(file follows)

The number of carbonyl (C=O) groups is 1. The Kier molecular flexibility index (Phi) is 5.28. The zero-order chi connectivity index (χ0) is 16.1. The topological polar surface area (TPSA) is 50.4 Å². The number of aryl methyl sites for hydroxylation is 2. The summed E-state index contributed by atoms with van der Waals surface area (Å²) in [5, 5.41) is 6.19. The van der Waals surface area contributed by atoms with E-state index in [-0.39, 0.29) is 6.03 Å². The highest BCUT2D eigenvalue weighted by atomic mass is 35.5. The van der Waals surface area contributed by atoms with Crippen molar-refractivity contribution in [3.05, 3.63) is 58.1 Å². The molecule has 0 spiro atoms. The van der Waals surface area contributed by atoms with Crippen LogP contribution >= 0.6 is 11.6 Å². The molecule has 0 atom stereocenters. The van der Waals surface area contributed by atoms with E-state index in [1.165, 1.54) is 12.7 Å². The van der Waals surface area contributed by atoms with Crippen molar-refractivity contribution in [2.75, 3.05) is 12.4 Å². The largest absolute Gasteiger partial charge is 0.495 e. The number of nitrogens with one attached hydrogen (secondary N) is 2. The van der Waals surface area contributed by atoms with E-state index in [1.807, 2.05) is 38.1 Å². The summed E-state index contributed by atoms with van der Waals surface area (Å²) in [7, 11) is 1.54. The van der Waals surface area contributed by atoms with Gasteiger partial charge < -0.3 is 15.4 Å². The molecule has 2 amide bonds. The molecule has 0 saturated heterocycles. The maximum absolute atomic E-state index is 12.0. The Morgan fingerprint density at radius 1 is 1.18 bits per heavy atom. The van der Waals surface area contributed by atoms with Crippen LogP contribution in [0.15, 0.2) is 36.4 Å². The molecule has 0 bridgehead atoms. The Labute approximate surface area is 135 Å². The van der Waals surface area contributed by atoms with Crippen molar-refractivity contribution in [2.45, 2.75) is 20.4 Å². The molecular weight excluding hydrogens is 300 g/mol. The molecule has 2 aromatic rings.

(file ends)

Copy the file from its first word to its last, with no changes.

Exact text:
The number of carbonyl (C=O) groups is 1. The Kier molecular flexibility index (Phi) is 5.28. The zero-order chi connectivity index (χ0) is 16.1. The topological polar surface area (TPSA) is 50.4 Å². The number of aryl methyl sites for hydroxylation is 2. The summed E-state index contributed by atoms with van der Waals surface area (Å²) in [5, 5.41) is 6.19. The van der Waals surface area contributed by atoms with E-state index in [-0.39, 0.29) is 6.03 Å². The highest BCUT2D eigenvalue weighted by atomic mass is 35.5. The van der Waals surface area contributed by atoms with Crippen molar-refractivity contribution in [3.05, 3.63) is 58.1 Å². The molecule has 0 spiro atoms. The van der Waals surface area contributed by atoms with Crippen LogP contribution >= 0.6 is 11.6 Å². The molecule has 0 atom stereocenters. The van der Waals surface area contributed by atoms with E-state index in [1.165, 1.54) is 12.7 Å². The van der Waals surface area contributed by atoms with Crippen molar-refractivity contribution in [2.75, 3.05) is 12.4 Å². The largest absolute Gasteiger partial charge is 0.495 e. The number of nitrogens with one attached hydrogen (secondary N) is 2. The van der Waals surface area contributed by atoms with E-state index in [1.807, 2.05) is 38.1 Å². The summed E-state index contributed by atoms with van der Waals surface area (Å²) in [7, 11) is 1.54. The van der Waals surface area contributed by atoms with Gasteiger partial charge < -0.3 is 15.4 Å². The molecule has 2 amide bonds. The molecule has 0 saturated heterocycles. The maximum absolute atomic E-state index is 12.0. The Morgan fingerprint density at radius 1 is 1.18 bits per heavy atom. The van der Waals surface area contributed by atoms with Crippen LogP contribution in [0.15, 0.2) is 36.4 Å². The molecule has 0 bridgehead atoms. The Labute approximate surface area is 135 Å². The van der Waals surface area contributed by atoms with Crippen molar-refractivity contribution in [2.45, 2.75) is 20.4 Å². The molecular weight excluding hydrogens is 300 g/mol. The molecule has 2 aromatic rings.